The state of Minnesota today filed a human rights complaint against the Minneapolis Police Department following the death of George Floyd, an unarmed Black man who died last week while being pinned to the ground by a white police officer, who has now been charged with murder.
The complaint was filed by the Minnesota Department of Human Rights, which will begin an investigation into the MPD's conduct over the past decade to determine if officers “engaged in systemic discriminatory practices,” according to a tweet from Gov. Tim Walz.
The charge alleges that discriminatory practices conducted by the police department are in violation of the Minnesota Human Rights Act.
"This incident, and others similar to it since at least January 1, 2010 and continuing to the present, require investigation into whether the respondent’s training, policies, procedures, practices, including but not limited to use of force protocols, and any corresponding implementation, amounts to unlawful race-based policing, which deprives people of color, particularly Black community members, of their civil rights under the Minnesota Human Rights Act,” the charges read, according to KARE, Minneapolis’s NBC affiliate.
The Minneapolis Police Department has a track record of questionable treatment of people of color, according to several reports.
In 2007, five Black police officers filed a civil lawsuit against the MPD alleging they witnessed serious discrimination against people of color, including within the department itself. One of the officers who sued was Medaria Arradondo, now police chief of Minneapolis.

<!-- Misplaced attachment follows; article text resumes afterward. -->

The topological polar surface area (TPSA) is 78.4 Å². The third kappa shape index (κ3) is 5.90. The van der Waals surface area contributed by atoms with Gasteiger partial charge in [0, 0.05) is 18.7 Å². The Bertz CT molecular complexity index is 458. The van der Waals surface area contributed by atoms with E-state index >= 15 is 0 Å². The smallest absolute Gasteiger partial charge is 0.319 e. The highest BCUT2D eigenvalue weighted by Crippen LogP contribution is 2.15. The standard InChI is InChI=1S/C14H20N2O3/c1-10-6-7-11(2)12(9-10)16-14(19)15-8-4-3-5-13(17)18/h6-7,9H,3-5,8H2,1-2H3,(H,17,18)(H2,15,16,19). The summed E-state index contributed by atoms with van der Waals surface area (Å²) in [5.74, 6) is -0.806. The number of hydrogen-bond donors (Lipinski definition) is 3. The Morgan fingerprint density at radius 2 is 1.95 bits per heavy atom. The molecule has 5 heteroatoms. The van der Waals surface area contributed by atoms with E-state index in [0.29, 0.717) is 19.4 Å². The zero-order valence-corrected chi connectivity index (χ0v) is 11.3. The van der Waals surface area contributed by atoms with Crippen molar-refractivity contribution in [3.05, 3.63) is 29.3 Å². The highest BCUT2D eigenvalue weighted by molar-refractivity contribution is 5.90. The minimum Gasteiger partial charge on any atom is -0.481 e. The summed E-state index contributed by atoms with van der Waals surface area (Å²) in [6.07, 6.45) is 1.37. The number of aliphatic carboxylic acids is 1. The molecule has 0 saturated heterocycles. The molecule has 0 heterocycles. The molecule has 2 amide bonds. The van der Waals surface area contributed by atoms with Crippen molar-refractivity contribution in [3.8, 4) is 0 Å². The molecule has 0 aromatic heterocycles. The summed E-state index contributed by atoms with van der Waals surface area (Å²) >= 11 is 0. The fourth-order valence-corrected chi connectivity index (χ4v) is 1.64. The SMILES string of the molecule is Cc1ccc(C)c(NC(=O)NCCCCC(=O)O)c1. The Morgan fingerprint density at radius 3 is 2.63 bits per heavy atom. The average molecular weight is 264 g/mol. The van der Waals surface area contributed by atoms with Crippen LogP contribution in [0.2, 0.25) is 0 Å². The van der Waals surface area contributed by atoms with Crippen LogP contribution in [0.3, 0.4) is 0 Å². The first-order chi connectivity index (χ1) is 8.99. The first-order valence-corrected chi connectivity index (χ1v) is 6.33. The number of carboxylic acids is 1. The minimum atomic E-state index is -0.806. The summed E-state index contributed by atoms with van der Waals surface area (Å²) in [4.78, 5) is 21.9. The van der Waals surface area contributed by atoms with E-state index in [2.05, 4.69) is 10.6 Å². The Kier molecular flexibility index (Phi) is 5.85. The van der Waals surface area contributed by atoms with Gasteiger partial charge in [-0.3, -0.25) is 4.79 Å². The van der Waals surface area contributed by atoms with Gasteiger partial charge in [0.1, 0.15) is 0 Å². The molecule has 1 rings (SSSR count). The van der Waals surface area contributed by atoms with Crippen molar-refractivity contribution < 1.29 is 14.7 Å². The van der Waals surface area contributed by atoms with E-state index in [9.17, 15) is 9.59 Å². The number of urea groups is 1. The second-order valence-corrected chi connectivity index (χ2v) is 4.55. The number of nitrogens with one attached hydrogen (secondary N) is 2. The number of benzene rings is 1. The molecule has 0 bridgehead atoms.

The lawyer who represented the five officers in that case, John Klassen, told CNN that not only were Black officers experiencing employment discrimination, but they also stood by "watching the every day, every week, every year actions of white officers against citizens of color. … They had to stand and watch and read about and hear about and see no action, effective action, taken against those officers for what they firmly believed were constitutional violations and discrimination in the police of Minneapolis to citizens.”
The 2007 complaint alleged that Black officers were disciplined “more harshly and frequently than … white officers for comparable or more serious misconduct,” according to CNN. "African American officers have been regularly disciplined and lost command positions and other assignments for alcohol offenses."
In contrast, the complaint noted, a white sergeant with two alcohol offenses was promoted to the rank of lieutenant. Furthermore, it alleged that white officers supplied narcotics and alcohol to minor-age strippers.
The case was ultimately dismissed in 2009 and settled out of court for over $800,000, Klassen said. Arradondo was promoted to police chief in 2017, but according to TV station WILX, critics say officers in the department resisted any change to their practicies.
"Mr. Floyd died in our hands, and so I see that as being complicit," Arradondo told CNN. "Silence and inaction, you're complicit. If there was one solitary voice that would have intervened ... that's what I would have hoped for."
“George Floyd should be alive. He deserved to live a life full of dignity and joy,” Minnesota Human Rights Commissioner Rebecca Lucero said in a statement to KARE. “Community leaders have been asking for structural change for decades. They have fought for this and it is essential that we acknowledge the work and commitment of those who have paved the path to make today’s announcement possible.”
Officer Derek Chauvin has been charged with third-degree murder and second-degree manslaughter in Floyd's death.